Aha! I found multi-vitamins! Oh, but what’s this? It’s for women. In retrospect, I suppose that eating them wouldn’t raise my voice to a higher octave or anything like that, but I have years of proud Western male pride to overcome. So I waved it in front of here and said, “nan” (chinese for man). She nodded knowingly, and with great satisfaction, offered me a box from a lower shelf. It was none other than, “Essence of Kangaroo”.
Now, I consider myself both gifted and cursed, with a mind that can think, as we say, “out of the box”. Sometimes it is so quickly ambushed, or overwhelmed with dissonant concepts that it cannot really function. So please excuse me, that my first thought was simply, “What is the nutrient composition of kangaroos”? Such is the strength of my faith in older sales ladies in drug stores.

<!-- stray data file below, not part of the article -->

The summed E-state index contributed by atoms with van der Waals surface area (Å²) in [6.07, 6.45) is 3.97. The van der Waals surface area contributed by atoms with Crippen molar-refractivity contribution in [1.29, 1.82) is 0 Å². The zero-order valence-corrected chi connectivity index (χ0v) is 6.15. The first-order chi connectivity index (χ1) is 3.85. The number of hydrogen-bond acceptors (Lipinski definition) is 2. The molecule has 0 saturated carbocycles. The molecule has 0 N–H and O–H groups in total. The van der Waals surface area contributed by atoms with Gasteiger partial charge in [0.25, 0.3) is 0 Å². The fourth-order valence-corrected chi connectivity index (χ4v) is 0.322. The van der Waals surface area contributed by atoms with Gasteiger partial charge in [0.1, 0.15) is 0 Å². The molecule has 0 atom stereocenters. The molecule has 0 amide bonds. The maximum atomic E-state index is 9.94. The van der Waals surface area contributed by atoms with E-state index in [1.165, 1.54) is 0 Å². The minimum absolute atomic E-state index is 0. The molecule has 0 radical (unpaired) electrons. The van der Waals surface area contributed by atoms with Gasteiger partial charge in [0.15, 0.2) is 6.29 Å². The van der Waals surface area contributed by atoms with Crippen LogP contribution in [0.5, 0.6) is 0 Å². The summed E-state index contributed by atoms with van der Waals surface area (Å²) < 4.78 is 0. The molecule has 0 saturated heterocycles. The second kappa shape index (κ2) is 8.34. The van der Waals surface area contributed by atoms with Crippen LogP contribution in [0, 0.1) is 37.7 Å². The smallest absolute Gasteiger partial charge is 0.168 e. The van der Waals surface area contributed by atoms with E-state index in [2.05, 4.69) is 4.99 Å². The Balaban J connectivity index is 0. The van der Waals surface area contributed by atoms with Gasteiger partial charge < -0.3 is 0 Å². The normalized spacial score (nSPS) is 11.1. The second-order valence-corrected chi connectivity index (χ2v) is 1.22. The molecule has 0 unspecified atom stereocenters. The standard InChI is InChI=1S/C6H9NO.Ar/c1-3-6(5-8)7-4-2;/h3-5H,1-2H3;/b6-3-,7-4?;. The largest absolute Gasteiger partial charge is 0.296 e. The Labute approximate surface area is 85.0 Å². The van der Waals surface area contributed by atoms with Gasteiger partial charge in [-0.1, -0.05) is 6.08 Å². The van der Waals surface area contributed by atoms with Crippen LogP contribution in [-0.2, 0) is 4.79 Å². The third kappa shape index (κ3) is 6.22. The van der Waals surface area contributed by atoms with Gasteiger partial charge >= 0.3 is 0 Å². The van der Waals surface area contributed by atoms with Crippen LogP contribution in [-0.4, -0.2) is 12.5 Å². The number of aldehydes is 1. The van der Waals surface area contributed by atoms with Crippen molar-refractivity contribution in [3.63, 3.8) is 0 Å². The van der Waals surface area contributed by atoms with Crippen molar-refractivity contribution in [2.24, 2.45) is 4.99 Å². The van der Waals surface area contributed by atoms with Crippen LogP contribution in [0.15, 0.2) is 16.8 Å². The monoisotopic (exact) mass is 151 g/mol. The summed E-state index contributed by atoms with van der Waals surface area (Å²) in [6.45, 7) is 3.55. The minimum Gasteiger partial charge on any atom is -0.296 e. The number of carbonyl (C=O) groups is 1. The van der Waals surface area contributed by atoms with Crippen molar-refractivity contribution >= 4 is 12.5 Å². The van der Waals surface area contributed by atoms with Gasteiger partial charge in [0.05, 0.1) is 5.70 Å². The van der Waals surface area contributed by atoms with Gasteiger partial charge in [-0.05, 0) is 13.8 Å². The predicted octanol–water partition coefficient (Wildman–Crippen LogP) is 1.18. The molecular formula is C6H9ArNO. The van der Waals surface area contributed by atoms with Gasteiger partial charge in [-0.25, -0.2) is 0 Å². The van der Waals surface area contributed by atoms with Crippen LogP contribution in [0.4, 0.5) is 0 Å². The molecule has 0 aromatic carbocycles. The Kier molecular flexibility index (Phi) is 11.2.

I quickly regained my composure (although I doubt that it appeared so on the outside), and said no, not that. At that moment, I found the men’s vitamins to the left of the women’s, and thanked the woman. She pointed me to the cash register. I paid the outrageous 95 yuan price, but was drawn back irresistably to the kangaroo medicine shelf. I confirmed the label. I hadn’t been dreaming.
Leaving the scene of this encounter, a series of questions formed in my mind. Foremost being, what does essence of kangaroo do to a person? Linking this to my request for a male gendered product, I supposed that the lady thought I needed an aphrodisiac or such “male performance enhancer”. I do have some gray hair. If it would add some bounce to my step, it couldn’t be bad.
Secondly, how is essence of kangaroo obtained? From which part, or from all parts? Are kangaroos likely to become an endangered species as a result of this prescription? It occurred to me that I might not even want to know the answer.